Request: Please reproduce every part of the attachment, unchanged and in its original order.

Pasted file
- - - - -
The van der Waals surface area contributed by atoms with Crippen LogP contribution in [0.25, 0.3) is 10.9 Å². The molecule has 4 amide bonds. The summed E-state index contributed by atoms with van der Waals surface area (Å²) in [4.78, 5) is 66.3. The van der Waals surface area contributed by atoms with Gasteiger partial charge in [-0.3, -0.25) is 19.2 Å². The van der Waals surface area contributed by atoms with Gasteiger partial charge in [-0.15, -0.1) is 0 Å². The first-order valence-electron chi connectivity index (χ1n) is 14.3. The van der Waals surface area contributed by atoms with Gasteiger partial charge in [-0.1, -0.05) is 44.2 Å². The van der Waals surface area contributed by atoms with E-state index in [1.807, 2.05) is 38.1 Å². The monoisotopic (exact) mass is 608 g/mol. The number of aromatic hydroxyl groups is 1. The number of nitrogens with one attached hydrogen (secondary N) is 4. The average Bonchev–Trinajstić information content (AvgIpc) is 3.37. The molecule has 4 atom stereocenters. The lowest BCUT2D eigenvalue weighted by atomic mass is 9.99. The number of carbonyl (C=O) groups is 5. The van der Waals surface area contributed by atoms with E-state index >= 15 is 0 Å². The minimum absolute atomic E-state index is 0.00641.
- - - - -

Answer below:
The van der Waals surface area contributed by atoms with Crippen LogP contribution in [0.25, 0.3) is 10.9 Å². The molecule has 4 amide bonds. The summed E-state index contributed by atoms with van der Waals surface area (Å²) in [4.78, 5) is 66.3. The van der Waals surface area contributed by atoms with Gasteiger partial charge in [-0.3, -0.25) is 19.2 Å². The van der Waals surface area contributed by atoms with Gasteiger partial charge in [-0.15, -0.1) is 0 Å². The first-order valence-electron chi connectivity index (χ1n) is 14.3. The van der Waals surface area contributed by atoms with Gasteiger partial charge in [-0.1, -0.05) is 44.2 Å². The van der Waals surface area contributed by atoms with E-state index in [1.807, 2.05) is 38.1 Å². The monoisotopic (exact) mass is 608 g/mol. The number of aromatic hydroxyl groups is 1. The number of nitrogens with one attached hydrogen (secondary N) is 4. The average Bonchev–Trinajstić information content (AvgIpc) is 3.37. The molecule has 4 atom stereocenters. The lowest BCUT2D eigenvalue weighted by atomic mass is 9.99. The number of carbonyl (C=O) groups is 5. The van der Waals surface area contributed by atoms with E-state index >= 15 is 0 Å². The minimum absolute atomic E-state index is 0.00641.